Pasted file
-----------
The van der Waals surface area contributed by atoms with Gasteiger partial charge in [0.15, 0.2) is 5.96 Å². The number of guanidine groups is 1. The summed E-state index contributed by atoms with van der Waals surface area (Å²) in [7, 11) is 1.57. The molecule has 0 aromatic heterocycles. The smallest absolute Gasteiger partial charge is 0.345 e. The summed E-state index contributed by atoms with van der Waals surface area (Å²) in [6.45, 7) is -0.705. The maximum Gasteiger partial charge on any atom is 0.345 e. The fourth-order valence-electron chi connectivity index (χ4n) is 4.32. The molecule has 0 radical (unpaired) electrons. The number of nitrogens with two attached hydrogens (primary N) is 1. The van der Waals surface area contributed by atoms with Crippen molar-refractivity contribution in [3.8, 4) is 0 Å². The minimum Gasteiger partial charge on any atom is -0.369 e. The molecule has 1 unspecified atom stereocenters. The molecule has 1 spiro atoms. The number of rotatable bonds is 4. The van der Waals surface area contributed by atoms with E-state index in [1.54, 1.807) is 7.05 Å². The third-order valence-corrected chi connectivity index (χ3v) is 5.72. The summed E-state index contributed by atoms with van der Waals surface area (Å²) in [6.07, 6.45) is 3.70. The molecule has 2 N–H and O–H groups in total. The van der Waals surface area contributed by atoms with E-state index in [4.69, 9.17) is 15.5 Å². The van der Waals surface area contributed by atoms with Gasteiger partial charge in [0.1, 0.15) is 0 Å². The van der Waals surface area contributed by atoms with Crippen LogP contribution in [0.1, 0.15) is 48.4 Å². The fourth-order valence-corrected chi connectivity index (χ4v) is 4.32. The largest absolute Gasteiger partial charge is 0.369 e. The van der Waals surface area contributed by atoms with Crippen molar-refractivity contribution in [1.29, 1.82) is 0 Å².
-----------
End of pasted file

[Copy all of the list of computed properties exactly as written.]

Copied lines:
The van der Waals surface area contributed by atoms with Gasteiger partial charge in [0.15, 0.2) is 5.96 Å². The number of guanidine groups is 1. The summed E-state index contributed by atoms with van der Waals surface area (Å²) in [7, 11) is 1.57. The molecule has 0 aromatic heterocycles. The smallest absolute Gasteiger partial charge is 0.345 e. The summed E-state index contributed by atoms with van der Waals surface area (Å²) in [6.45, 7) is -0.705. The maximum Gasteiger partial charge on any atom is 0.345 e. The fourth-order valence-electron chi connectivity index (χ4n) is 4.32. The molecule has 0 radical (unpaired) electrons. The number of nitrogens with two attached hydrogens (primary N) is 1. The van der Waals surface area contributed by atoms with Crippen molar-refractivity contribution in [3.8, 4) is 0 Å². The minimum Gasteiger partial charge on any atom is -0.369 e. The molecule has 1 unspecified atom stereocenters. The molecule has 1 spiro atoms. The number of rotatable bonds is 4. The van der Waals surface area contributed by atoms with E-state index in [1.54, 1.807) is 7.05 Å². The third-order valence-corrected chi connectivity index (χ3v) is 5.72. The summed E-state index contributed by atoms with van der Waals surface area (Å²) in [6.07, 6.45) is 3.70. The molecule has 2 N–H and O–H groups in total. The van der Waals surface area contributed by atoms with E-state index in [4.69, 9.17) is 15.5 Å². The van der Waals surface area contributed by atoms with Gasteiger partial charge in [0.1, 0.15) is 0 Å². The van der Waals surface area contributed by atoms with Crippen LogP contribution in [0.1, 0.15) is 48.4 Å². The fourth-order valence-corrected chi connectivity index (χ4v) is 4.32. The largest absolute Gasteiger partial charge is 0.369 e. The van der Waals surface area contributed by atoms with Crippen molar-refractivity contribution in [1.29, 1.82) is 0 Å².